Aim & Shoot: Now, Here’s a Mar­ket­place for Pho­tog­ra­phers

The Economic Times - - Power Of Ideas -

IAN added 75 mem­bers last year and 45 in the year prior.

Sea­soned an­gel in­vestors fear there could be sev­eral down­sides to this trend.

For one, pas­sive first-time in­vestors in star­tups could be seek­ing merely to make a quick buck, which would trans­late to money com­ing in with­out adding any value to early-stage com­pa­nies in terms of men­tor­ing or net­work­ing. It would be worse if the new an­gel in­vestors lack an un­der­stand­ing of startup in­vest­ments as an as­set class.

“A large num­ber of peo­ple with an ap­petite to in­vest want to in­vest in only a cou­ple of star­tups, putting aside Rs 20 lakh to Rs 30 lakh per an­num. I see such peo­ple get­ting very up­set when their (in­vestee) com­pa­nies fail. More of this may slow down in­cre­men­tal in­vest­ments,” said Ra­man Roy, chair­man at Qu­a­trro Global Ser­vices who made his first an­gel in­vest­ment as part of IAN in 2006 in a startup called Knowcross So­lu­tions.

Mit­tal of Peo­ple Group, which runs and and is an in­vestor in Ola and Druva, paints a more dis­mal pic­ture.

“By the end of this year, we will see pres­sure build­ing on th­ese (new in­vestors) and many peo­ple may stop an­gel in­vest­ing al­to­gether,” he said. “It’s very easy to write cheques of a few lakh ru­pees and see a few com­pa­nies rais­ing $100-150 mil­lion and be­lieve that your com­pany will too. But when you are faced with the prospect that your com­pany will shut down, that’s a very tough pill to swal­low.”

An­gel groups are erect­ing bar­ri­cades to keep out non-se­ri­ous in­vestors. Mum­bai An­gels will not give mem­ber­ships to those who can­not qual­ify as high net-worth in­di­vid­u­als and do not have good ref­er­ences and solid do­main experience. “We don’t want to let in peo­ple who want to be in just for ed­u­ca­tion or for net­work­ing,” said Prashant Chok­sey, co­founder of Mum­bai An­gels. “We are look­ing for peo­ple with enough risk ap­petite—those who are com­fort­able los­ing money and not their sleep.”

For older an­gel in­vestors, too, the game has changed. Al­though their abil­ity and will­ing­ness to write cheques has not di­min­ished, many of them are turn­ing cau­tious and slow­ing down on deal-mak­ing.

“It’s a f light to qual­ity deals,” said Mit­tal. “I have cer­tainly be­come much more se­lec­tive. In the last 12 to 15 months, ev­ery­one was ba­si­cally in­vest­ing more out of the (fear of miss­ing out on in­vest­ing in) the next Uni­corn (star­tups es­ti­mated to be worth at least $1 bil­lion). Now, peo­ple are tak­ing a lit­tle bit of breather to cul­ti­vate strong th­e­ses on whether and where to in­vest,” said Mit­tal, who plans to strike about 10 deals this year as com­pared with 18 last year.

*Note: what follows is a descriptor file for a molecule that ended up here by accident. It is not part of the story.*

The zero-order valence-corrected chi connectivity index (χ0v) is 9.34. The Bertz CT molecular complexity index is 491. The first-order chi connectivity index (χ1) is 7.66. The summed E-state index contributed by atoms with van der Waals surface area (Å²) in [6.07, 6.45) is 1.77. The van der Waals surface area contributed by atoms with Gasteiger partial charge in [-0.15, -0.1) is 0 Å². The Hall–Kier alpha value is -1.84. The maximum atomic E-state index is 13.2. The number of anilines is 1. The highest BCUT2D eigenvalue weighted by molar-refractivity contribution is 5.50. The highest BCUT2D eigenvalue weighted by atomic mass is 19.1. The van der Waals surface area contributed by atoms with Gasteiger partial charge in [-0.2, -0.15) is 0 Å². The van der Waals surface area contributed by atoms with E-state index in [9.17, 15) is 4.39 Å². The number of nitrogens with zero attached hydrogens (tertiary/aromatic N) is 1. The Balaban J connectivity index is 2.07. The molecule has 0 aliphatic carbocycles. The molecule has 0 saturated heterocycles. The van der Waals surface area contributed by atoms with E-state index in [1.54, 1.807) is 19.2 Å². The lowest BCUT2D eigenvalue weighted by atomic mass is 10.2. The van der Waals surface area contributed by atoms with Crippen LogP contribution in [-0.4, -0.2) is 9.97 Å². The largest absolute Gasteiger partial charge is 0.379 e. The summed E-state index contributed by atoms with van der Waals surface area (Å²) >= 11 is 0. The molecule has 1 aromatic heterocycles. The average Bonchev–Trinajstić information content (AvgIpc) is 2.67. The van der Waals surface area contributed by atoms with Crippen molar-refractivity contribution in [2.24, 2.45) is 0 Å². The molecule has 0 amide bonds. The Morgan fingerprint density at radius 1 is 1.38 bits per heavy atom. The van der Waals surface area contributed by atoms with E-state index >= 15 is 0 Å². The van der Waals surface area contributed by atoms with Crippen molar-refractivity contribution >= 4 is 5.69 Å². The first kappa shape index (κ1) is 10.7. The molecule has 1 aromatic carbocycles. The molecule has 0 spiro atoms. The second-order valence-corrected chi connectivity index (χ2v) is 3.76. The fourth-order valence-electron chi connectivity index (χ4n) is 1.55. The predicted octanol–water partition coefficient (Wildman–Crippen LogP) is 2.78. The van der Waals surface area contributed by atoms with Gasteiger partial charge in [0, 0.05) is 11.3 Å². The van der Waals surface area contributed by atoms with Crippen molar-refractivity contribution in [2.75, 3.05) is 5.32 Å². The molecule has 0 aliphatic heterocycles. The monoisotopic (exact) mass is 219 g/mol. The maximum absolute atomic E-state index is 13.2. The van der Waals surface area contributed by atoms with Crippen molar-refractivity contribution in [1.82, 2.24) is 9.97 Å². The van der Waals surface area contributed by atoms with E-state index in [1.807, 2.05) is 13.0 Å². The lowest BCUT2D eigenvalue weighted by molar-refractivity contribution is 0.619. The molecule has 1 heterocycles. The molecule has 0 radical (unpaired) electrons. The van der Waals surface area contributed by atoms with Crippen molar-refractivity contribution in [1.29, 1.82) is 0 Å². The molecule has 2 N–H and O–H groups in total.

Sev­eral in­vestors do be­lieve, how­ever, that while the mad­ness of 2015 that saw record deals be­ing struck at sky-high val­u­a­tions will not re­turn, this year could be good for se­ri­ous an­gel in­vestors in for the long haul. Af­ter all, val­u­a­tions are be­gin­ning to cool, metoo en­trepreneurs are dis­ap­pear­ing, and star­tups are fo­cus­ing on build­ing busi­nesses with strong fun­da­men­tals. tro­duc­ing in­ter­est­ing ways in terms of hang­ing, me­dia and pre­sen­ta­tion. Peo­ple can come to our site, select the pho­to­graph, fig­ure out what size they want, frame they want and then they can place an or­der,” said Nair.

The price of the pho­to­graph is de­cided by pho­tog­ra­phers them­selves who will also hold the in­tel­lec­tual prop­erty rights. The plat­form takes a cut on sales.

“We will take per­cent­age of sales. We also have paid sub­scrip­tion where will give the user a sub­do­main, like one’s own site,” Nair said. “We are in­creas­ingly seen as the high­est-risk, high­est-re­turn as­set class in the HNI port­fo­lio

Al­ter­na­tive to

con­ven­tional in­vest­ment op­tions such as real es­tate, public mar­kets and debt

plan­ning to have ecom­merce for cam­era and cam­era ac­ces­sories soon. Once we have more peo­ple on our site, we can also have tar­geted ad­ver­tis­ing as our rev­enue stream,” he said.

Pics­dream right now has close to 1,000 pho­tog­ra­phers on its plat­form. It al­lows am­a­teurs to get ad­vice from se­nior pho­tog­ra­phers, thereby cre­at­ing a com­mu­nity of pho­tog­ra­phers.

The plat­form is look­ing to make its first big sale within the next week, Nair said. It is cur­rently avail­able on the web­site and an­droid plat­forms and will soon be out on iOS.

Pics­dream re­cently raised an an­gel round of fund­ing led by Ra­man Roy, CMD of Qu­a­trro and co­founder of In­dian An­gel Net­work. Other in­vestors in­cluded Ankit Nagori, for­mer chief busi­ness of­fi­cer at Flip­kart, and Har­ish Natara­jan, for­mer CEO of Bausch & Lomb In­dia. The startup plans to raise its se­ries A by the last quar­ter of this year.

Nagori, who has joined the board of direc­tors of Pics­dream, said, “I re­ally be­lieve that for spe­cific domains, ver­ti­cal mar­ket­places is the way to go. In the past, I bought Ma­hesh’s pho­to­graphs, and have read his books. I re­ally think he’s a great pho­tog­ra­pher and he has a great en­tre­pre­neur­ial back­ground. I like the idea. I be­lieve wall art mar­ket­place will be a very big way to go. It’ll be a niche mar­ket.” $ RA­MAN ROY, Chair­man, Qu­a­trro Global Ser­vices & ac­tive an­gel in­vestor

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